Tackling Islamophobia

Part of the debate – in the House of Commons at 2:28 pm on 7 December 2023.

Alert me about debates like this

Photo of John Martin McDonnell John Martin McDonnell Labour, Hayes and Harlington 2:28, 7 December 2023

I want briefly to raise a few points about my constituency. I have a multicultural constituency. It has been a migrant community for more than a hundred years, and there is a sizeable Muslim community. In fact, I helped establish the first mosque—the Islamic centre in the centre of Hayes—30 years ago. We rub together pretty well. At the weekend, we had an open day at the Islamic centre to talk about how the different religions work together. There was a particular discussion about the role of Jesus Christ, and I thought it was interesting and fascinating to hear people’s views. Nevertheless, we do have problems.

Before 7 October, we had an arson attack on the Muslim women’s centre in Yeading Lane in Hayes. For the women, the tragedy of it was that the arsonist burned through the room where the holy Koran was stored. The House can imagine the distress caused. I previously raised this issue with a Minister on the Floor of the House, and was given an assurance that there would be support. At the moment, we are seeking a meeting with civil servants to go through the details; any help the Minister could provide in arranging that meeting would be really helpful, because it is quite pressing. As the insurance money hopefully comes through to repair the building, we need the security put in place fairly rapidly.

Political parties have to be straight with one another on this issue. With regard to the Conservative party, Baroness Warsi has played an exceptional role—a heroic role. I cannot understand why the Human Rights Council did not carry out an investigation into the Conservative party when Baroness Warsi and others produced their report about the Islamophobia within that party, and I think it reflects badly on the HRC. I normally support the HRC—in fact, I have been on picket lines in support of its staff when there were staff cuts—but I think it needs to examine its behaviour that regard.

Turning to the Labour party, we have to be straight— I know that at the moment in the Labour party, being straight can sometimes be dangerous. I want to raise a number of points. First, the Labour Muslim Network, which was founded a number of years ago, did an excellent job in researching and exposing Islamophobia within our own party. We need to listen to that. I cannot understand how three years on, the Labour Muslim Network is trying to establish itself as a formal affiliate to the Labour party, but still has not been allowed to affiliate.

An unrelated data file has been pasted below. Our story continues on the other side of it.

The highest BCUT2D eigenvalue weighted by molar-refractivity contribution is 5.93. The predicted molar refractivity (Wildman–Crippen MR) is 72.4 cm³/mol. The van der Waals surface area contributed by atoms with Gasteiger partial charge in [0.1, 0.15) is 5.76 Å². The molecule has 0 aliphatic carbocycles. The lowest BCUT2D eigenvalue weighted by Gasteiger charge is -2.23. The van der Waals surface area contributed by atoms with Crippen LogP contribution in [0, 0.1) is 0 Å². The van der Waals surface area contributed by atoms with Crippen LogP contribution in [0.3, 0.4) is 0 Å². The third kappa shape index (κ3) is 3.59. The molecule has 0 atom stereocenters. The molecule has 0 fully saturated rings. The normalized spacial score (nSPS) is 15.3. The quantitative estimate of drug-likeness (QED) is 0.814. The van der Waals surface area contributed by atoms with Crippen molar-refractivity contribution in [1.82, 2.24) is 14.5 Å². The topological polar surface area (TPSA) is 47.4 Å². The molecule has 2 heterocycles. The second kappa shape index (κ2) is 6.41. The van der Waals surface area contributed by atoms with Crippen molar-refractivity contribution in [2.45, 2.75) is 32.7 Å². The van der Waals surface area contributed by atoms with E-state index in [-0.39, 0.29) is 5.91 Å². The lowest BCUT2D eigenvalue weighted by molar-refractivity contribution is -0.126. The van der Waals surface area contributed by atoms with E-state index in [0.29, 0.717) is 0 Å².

Secondly, it is accurately reported that in my local area, for example, Ali Milani—who is one of the founders of the Labour Muslim Network, and was an excellent candidate for Uxbridge in the general election—was warned off standing again in the by-election. It was made clear that he would not be allowed to stand, which is unacceptable. I put on record that any party that allows the deselection of my hon. Friend Apsana Begum is not protecting the Muslim community in the way I would expect it to. I want to send that message. I have raised these issues in private—I have written to the leader of the Labour party—and the reason I am now raising them in public is that I have not had a sufficiently positive response that addresses those issues.

The final point I want to make with regard to the Labour party is this: why is it that when someone is accused of Islamophobia and they apologise, disciplinary action is then ended and there is no issue with regard to the Whip or whatever, but in a number of instances where a person has been accused of antisemitism, the Whip is withdrawn and they spend months awaiting any form of investigatory process? In his inquiry into the Labour party, Martin Forde addressed the issue of a potential hierarchy of racism within our party, and I am afraid that the way in which we treat individuals reinforces that concern. We all condemn antisemitism and Islamophobia, but we have to treat all forms of racism with equivalence, as well as the individuals against whom allegations have been made. I think we have a job of work in our own political parties to ensure that we tackle Islamophobia effectively, in a way that will make us—particularly the Labour party—the anti-racist party that we have always wanted to be, and an example to other political parties.

Finally, I want to emphasise the point that Paul Bristow made: at every meeting I have in my constituency with regard to the Muslim community, I am so proud of the way that it that has come forward in a migrant community over the past 50 to 70 years and now plays such a significant role in my constituency, but also nationally. Whenever there is a problem—whenever there is an issue that I need support on and I put the call out—it is the Islamic centres and the mosques that come forward and provide the resources. In fact, the Islamic centre in Hayes was visited by the Prince and Princess of Wales only a few months ago, just to thank the people there for the work they have done in raising funds for Afghanistan and elsewhere. I put on record my thanks to the Muslim community and my gratitude for all the work they do, and my pride in being able to represent the Muslim community in my constituency.